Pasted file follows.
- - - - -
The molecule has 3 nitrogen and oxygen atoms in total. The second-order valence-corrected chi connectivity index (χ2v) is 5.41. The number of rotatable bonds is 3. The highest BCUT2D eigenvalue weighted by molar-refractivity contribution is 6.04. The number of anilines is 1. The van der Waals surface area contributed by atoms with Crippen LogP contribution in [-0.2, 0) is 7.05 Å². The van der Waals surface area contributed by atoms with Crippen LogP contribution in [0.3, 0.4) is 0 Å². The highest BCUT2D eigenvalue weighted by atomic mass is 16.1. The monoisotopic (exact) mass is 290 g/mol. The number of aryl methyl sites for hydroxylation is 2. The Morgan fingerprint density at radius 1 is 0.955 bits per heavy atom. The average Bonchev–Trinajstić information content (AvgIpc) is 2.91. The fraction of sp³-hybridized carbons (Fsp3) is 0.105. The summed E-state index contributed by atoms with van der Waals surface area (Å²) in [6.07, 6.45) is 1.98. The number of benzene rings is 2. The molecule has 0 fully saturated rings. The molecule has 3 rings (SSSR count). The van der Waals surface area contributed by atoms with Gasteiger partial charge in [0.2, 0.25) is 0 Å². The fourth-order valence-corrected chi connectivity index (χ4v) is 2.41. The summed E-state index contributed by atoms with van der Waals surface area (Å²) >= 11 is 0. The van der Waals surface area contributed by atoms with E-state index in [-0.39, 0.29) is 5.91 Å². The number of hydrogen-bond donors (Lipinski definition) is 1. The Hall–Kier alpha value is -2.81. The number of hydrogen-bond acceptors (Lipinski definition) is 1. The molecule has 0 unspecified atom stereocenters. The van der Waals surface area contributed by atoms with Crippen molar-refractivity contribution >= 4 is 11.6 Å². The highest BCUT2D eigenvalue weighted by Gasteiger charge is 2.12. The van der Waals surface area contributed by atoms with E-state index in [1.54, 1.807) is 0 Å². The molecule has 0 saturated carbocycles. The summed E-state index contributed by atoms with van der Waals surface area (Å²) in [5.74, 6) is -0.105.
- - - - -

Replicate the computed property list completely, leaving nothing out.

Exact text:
The molecule has 3 nitrogen and oxygen atoms in total. The second-order valence-corrected chi connectivity index (χ2v) is 5.41. The number of rotatable bonds is 3. The highest BCUT2D eigenvalue weighted by molar-refractivity contribution is 6.04. The number of anilines is 1. The van der Waals surface area contributed by atoms with Crippen LogP contribution in [-0.2, 0) is 7.05 Å². The van der Waals surface area contributed by atoms with Crippen LogP contribution in [0.3, 0.4) is 0 Å². The highest BCUT2D eigenvalue weighted by atomic mass is 16.1. The monoisotopic (exact) mass is 290 g/mol. The number of aryl methyl sites for hydroxylation is 2. The Morgan fingerprint density at radius 1 is 0.955 bits per heavy atom. The average Bonchev–Trinajstić information content (AvgIpc) is 2.91. The fraction of sp³-hybridized carbons (Fsp3) is 0.105. The summed E-state index contributed by atoms with van der Waals surface area (Å²) in [6.07, 6.45) is 1.98. The number of benzene rings is 2. The molecule has 0 fully saturated rings. The molecule has 3 rings (SSSR count). The van der Waals surface area contributed by atoms with Gasteiger partial charge in [0.2, 0.25) is 0 Å². The fourth-order valence-corrected chi connectivity index (χ4v) is 2.41. The summed E-state index contributed by atoms with van der Waals surface area (Å²) >= 11 is 0. The van der Waals surface area contributed by atoms with E-state index in [-0.39, 0.29) is 5.91 Å². The number of hydrogen-bond donors (Lipinski definition) is 1. The Hall–Kier alpha value is -2.81. The number of hydrogen-bond acceptors (Lipinski definition) is 1. The molecule has 0 unspecified atom stereocenters. The van der Waals surface area contributed by atoms with Crippen molar-refractivity contribution >= 4 is 11.6 Å². The highest BCUT2D eigenvalue weighted by Gasteiger charge is 2.12. The van der Waals surface area contributed by atoms with E-state index in [1.54, 1.807) is 0 Å². The molecule has 0 saturated carbocycles. The summed E-state index contributed by atoms with van der Waals surface area (Å²) in [5.74, 6) is -0.105.